Provided the blend of players up front makes the progress anticipated, Buffalo's defensive front could be significantly more productive than it was last season.
3. Most talked about newcomer – James Cook
Offensive players typically look more advanced during spring workouts where defensive players cannot employ the physical parts of their game to playing defense. But what rookie running back James Cook has been able to put on the field through OTAs and minicamp has a lot of veteran players talking.
"The rook is awesome," said center Mitch Morse. "Mr. Cook, he's a stud. A quiet guy but a ferocious competitor, all ball, which everyone appreciates. And I think he's going to be a great asset for our team and our locker room."
Cook demonstrated some skills that are superior for a player at the running back position. He's got juice as evidenced by his 4.42 40-time at the NFL combine and he has polished route running skills. His Bills teammates didn't need a lot of convincing, which is why he figures to have a role as a formidable weapon coming out of the backfield.
4. Most Effective Body Composition Change – Greg Rousseau, Boogie Basham
The first two draft choices for the Bills in 2021 showed some flashes of ability in their rookie seasons, but too often they were unable to carry good production from one week into the next. In fairness, Boogie Basham was inactive for nine games last season.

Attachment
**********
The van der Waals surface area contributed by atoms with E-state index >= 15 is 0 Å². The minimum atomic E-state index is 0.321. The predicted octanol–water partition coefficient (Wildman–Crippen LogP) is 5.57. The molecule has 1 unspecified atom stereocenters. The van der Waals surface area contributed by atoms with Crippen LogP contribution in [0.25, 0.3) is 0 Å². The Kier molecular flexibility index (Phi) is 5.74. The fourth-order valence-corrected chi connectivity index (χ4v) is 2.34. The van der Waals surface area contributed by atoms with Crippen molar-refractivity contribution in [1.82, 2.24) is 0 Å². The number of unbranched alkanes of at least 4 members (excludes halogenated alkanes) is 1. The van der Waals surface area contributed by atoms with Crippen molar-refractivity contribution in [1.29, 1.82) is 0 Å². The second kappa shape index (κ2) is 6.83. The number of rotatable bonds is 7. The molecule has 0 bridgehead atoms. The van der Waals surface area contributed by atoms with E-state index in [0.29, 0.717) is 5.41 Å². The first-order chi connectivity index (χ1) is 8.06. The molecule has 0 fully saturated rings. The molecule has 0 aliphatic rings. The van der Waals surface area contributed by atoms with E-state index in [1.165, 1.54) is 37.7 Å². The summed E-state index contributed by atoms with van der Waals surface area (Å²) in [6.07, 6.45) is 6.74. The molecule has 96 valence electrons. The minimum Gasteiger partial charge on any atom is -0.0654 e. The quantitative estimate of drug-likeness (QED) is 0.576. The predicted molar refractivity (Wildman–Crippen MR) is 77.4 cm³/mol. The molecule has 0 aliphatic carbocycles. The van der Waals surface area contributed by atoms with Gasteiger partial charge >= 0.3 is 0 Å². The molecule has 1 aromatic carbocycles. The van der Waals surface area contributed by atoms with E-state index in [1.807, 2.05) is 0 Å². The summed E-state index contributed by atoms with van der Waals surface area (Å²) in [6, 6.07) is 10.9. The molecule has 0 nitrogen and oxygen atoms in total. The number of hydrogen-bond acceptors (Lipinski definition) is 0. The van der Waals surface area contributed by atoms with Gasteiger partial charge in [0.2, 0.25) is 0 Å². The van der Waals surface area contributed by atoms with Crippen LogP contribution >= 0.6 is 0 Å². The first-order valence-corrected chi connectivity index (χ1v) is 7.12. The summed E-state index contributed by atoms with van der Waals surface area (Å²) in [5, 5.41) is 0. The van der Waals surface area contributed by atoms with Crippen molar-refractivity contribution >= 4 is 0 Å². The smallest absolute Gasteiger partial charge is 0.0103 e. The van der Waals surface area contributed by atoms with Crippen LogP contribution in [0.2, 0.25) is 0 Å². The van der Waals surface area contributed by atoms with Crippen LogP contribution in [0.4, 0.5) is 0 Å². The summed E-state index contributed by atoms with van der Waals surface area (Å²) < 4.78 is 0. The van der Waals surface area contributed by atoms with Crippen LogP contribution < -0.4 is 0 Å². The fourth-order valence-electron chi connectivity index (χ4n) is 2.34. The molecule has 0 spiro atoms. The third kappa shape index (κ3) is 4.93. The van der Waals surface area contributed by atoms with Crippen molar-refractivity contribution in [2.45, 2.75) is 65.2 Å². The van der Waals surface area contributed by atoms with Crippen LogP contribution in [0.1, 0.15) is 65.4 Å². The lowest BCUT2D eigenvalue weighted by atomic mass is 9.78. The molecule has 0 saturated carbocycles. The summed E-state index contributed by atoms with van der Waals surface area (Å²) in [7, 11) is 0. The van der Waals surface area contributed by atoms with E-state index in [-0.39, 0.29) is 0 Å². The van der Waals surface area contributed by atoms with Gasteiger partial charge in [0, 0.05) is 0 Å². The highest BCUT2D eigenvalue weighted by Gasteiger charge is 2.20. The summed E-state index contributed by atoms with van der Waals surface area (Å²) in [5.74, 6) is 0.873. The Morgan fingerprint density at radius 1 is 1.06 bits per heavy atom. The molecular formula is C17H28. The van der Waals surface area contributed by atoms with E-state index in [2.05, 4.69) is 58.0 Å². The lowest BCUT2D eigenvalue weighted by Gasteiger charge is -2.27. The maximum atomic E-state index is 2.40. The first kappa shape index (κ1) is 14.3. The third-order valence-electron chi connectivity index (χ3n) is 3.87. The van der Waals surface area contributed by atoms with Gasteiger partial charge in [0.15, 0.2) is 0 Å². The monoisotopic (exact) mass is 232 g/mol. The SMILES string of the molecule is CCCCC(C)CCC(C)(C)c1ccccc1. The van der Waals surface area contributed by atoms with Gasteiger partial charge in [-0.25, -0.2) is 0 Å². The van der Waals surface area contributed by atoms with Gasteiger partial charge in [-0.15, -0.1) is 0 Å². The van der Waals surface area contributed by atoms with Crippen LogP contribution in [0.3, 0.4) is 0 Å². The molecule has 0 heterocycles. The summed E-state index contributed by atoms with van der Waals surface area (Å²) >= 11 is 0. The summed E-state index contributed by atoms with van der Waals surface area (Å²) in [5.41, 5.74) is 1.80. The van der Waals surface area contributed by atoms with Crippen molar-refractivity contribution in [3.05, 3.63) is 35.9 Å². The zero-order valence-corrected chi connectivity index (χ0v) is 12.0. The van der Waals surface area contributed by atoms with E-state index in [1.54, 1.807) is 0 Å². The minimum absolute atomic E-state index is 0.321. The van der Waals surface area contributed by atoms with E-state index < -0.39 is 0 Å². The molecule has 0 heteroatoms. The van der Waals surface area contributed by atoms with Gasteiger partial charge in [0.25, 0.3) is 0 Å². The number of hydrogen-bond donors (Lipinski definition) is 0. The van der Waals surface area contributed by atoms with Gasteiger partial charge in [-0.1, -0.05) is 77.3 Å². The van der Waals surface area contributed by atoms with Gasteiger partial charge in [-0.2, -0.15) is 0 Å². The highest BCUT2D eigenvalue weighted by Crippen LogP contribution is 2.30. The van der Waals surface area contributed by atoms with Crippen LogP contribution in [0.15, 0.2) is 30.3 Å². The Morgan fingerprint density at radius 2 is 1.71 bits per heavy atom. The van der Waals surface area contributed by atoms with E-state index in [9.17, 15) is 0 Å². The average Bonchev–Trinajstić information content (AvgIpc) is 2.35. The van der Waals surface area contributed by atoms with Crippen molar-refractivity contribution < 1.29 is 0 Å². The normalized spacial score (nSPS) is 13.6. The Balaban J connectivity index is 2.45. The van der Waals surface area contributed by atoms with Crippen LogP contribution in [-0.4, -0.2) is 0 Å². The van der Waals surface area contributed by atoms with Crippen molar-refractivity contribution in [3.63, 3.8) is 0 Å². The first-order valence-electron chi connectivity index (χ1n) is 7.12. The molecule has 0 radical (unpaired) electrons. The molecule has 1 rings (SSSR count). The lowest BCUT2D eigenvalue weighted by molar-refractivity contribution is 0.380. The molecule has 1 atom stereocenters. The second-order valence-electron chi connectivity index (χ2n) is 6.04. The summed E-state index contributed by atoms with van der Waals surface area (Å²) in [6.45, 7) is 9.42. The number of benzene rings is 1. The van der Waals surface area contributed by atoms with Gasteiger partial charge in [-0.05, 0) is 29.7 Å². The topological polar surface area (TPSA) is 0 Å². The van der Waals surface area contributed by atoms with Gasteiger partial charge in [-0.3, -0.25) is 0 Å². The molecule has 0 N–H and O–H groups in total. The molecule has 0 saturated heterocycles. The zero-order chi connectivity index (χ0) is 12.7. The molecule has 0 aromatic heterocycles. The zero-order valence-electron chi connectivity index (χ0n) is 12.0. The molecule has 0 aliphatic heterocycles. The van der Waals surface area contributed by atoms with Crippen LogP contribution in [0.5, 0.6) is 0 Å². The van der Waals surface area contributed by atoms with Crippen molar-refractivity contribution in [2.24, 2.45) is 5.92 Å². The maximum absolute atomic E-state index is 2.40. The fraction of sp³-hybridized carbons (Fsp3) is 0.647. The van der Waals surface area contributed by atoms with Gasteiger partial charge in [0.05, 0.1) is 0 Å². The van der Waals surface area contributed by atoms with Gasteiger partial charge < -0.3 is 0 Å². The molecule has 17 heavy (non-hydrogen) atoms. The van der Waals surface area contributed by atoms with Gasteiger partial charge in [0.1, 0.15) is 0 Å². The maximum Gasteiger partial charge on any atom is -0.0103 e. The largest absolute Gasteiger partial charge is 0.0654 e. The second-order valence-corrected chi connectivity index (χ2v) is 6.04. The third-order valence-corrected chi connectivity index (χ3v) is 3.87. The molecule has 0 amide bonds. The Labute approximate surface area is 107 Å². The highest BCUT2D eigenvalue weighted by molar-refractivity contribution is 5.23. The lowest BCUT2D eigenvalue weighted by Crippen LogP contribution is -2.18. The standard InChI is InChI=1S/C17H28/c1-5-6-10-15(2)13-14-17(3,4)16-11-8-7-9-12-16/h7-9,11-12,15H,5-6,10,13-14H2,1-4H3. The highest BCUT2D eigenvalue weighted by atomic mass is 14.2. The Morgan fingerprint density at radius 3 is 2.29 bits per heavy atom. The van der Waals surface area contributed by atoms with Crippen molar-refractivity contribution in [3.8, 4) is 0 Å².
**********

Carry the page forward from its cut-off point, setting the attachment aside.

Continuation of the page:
Rousseau had plenty of time on the field starting all 17 games, but his production was up and down as he finished with four sacks, an interception, 10 QB hits, 8 tackles for loss, four passes defensed and a forced fumble.
And while the proof will be in their performance once they start lining up and playing real football in the fall, both Rousseau and Basham have transformed their bodies after their first full offseason in an NFL strength and conditioning program to make sure that happens.
"For me and Greg, we came in together, and we spent a lot of time together off the field and on the field," said Basham. "So, it's more of us, just feeding off one another. We had okay seasons last year, so we're building off that, so we have a great season."
Basham cut weight to improve his explosiveness off the snap. The result has been a dramatic change in body composition.
"I've been mainly focused on getting my body weight down," Basham said. "Especially last year playing around 285. I'm in the low 270s right now so I feel like this will be a big jump from last year to this year."